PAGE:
Variants of genes that predispose people to developing schizophrenia also predispose them to using cannabis, a study of more than 2000 people has found.
The discovery suggests that the well-established association between schizophrenia and cannabis use is due, at least in part, to a shared genetic aetiology.
“Our findings here highlight the possibility that this association might be bidirectional in causation, and that the risks of cannabis use could be overestimated”, say Robert Power (Institute of Psychiatry, King’s College London, UK) and fellow researchers writing in Molecular Psychiatry.
People who use cannabis have around a twofold increased risk of psychotic illness, but the nature and direction of causality is unclear. To investigate, Power’s team studied 2082 healthy individuals, of whom 1011 (48.6%) had ever used cannabis. The mean number of lifetime uses was 62.7 and the mean age at first use was 20 years.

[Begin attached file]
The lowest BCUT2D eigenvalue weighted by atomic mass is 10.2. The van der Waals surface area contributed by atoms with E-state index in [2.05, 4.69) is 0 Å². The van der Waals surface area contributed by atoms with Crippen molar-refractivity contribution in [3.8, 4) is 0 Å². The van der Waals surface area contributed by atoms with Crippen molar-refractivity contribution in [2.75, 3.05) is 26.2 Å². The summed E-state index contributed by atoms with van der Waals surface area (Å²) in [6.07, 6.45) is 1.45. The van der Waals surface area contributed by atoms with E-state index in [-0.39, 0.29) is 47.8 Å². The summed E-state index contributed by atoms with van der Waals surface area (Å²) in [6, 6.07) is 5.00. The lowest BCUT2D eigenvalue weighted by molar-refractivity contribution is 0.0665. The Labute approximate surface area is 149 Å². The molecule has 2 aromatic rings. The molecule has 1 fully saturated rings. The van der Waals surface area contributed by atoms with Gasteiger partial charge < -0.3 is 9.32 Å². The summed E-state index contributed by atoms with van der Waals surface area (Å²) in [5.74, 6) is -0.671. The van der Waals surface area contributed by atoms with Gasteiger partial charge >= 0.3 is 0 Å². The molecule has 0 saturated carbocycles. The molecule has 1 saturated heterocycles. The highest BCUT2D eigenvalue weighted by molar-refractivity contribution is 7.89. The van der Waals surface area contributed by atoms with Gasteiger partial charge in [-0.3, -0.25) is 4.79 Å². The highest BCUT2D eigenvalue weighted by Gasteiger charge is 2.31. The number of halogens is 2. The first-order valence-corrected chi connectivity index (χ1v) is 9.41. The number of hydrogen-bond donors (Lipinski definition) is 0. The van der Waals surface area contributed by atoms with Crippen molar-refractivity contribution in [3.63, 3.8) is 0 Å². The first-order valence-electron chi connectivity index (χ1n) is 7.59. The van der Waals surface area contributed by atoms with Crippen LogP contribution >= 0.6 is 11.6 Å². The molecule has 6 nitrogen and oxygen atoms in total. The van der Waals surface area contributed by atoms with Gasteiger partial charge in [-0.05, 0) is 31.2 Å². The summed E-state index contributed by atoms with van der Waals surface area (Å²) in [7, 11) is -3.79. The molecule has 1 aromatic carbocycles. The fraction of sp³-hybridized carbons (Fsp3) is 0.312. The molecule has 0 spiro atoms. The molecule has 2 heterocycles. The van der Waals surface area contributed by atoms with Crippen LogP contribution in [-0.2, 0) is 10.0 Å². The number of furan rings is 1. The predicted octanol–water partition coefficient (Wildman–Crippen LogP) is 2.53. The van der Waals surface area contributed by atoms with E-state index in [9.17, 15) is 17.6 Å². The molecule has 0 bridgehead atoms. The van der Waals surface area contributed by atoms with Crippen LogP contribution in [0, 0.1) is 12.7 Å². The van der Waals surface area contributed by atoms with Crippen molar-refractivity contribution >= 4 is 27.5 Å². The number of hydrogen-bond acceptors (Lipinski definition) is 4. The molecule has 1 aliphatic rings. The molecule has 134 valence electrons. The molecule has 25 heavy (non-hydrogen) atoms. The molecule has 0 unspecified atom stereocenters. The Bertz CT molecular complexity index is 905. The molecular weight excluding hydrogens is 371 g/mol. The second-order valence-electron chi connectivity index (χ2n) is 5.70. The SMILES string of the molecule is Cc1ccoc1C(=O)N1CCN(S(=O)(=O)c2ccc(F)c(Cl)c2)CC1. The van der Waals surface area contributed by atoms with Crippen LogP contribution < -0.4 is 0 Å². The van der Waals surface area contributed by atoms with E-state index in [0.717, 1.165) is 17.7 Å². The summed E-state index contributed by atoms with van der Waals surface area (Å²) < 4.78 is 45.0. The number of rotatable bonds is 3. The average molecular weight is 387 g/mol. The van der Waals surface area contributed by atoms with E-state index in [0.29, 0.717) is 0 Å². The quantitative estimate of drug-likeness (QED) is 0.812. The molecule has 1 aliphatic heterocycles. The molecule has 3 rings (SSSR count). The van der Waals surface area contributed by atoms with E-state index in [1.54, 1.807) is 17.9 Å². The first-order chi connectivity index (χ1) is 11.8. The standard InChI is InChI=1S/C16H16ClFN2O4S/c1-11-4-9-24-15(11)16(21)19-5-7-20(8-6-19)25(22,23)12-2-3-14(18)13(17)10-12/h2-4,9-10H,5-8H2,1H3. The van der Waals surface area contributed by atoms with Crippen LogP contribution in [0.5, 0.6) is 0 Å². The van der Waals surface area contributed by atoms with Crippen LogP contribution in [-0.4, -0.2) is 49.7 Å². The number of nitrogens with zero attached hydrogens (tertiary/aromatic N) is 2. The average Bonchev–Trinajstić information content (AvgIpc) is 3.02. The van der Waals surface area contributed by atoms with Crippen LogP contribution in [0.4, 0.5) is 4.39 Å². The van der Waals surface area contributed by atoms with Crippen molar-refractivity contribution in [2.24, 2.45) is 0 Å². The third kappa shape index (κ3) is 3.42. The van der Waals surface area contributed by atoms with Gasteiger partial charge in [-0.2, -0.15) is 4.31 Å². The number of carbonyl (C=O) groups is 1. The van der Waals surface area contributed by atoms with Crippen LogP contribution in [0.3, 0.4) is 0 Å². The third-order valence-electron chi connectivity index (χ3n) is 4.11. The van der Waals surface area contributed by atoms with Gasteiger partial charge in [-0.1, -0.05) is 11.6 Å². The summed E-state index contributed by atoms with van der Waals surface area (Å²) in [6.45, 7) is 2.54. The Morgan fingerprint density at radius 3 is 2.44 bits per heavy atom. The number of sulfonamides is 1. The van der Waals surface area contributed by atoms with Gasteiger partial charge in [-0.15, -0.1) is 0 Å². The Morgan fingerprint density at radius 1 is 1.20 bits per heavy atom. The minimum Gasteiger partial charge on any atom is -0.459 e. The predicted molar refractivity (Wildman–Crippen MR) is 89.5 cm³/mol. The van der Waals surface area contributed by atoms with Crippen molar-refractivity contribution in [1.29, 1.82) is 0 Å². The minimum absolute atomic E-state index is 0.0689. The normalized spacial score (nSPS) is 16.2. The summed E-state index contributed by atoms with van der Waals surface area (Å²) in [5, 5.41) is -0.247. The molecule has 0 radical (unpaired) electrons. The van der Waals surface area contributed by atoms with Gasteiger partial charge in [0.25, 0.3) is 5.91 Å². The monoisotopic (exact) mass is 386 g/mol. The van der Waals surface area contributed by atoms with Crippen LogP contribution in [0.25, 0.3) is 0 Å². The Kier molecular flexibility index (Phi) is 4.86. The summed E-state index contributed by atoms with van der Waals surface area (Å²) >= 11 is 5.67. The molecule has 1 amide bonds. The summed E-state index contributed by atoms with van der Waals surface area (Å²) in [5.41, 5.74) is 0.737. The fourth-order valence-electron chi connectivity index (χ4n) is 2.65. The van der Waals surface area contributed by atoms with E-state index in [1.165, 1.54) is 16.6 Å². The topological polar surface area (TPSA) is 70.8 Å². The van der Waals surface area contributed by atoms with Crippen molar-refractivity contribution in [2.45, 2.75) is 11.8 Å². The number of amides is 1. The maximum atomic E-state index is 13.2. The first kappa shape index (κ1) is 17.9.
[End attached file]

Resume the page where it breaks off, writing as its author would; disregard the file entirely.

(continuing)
Based on genotyping for risk alleles implicated in schizophrenia, each participant was assigned a polygenic risk score that reflected their cumulative burden of schizophrenia risk.
Significantly, these polygenic risk scores were positively associated with ever versus never use of cannabis, as well as with the quantity of cannabis use.
In a separate analysis involving 990 twin pairs (608 dizygotic and 382 monozygotic), the polygenic risk score for schizophrenia was again significantly associated with cannabis use or non-use. Scores were highest for pairs in which both twins reported cannabis use, intermediate for pairs in which only one twin reported use and lowest for those in which neither reported use.
The researchers say their results show that, to some extent, the association between cannabis and schizophrenia is due to a shared genetic aetiology across common variants.
“This is not to say that there is no causal relationship between use of cannabis and risk of schizophrenia, but it does establish that at least part of the association may be due to causal relationship in the opposite direction”, they write.
Power et al note that their findings have important implications for the ongoing debate about the legalisation of cannabis and the potential economic and health impact of the drug.
They add: “These results highlight the blurring between behavioural phenotypes and environment, and have wider implications for how we perceive supposedly environmental risks for disease.”
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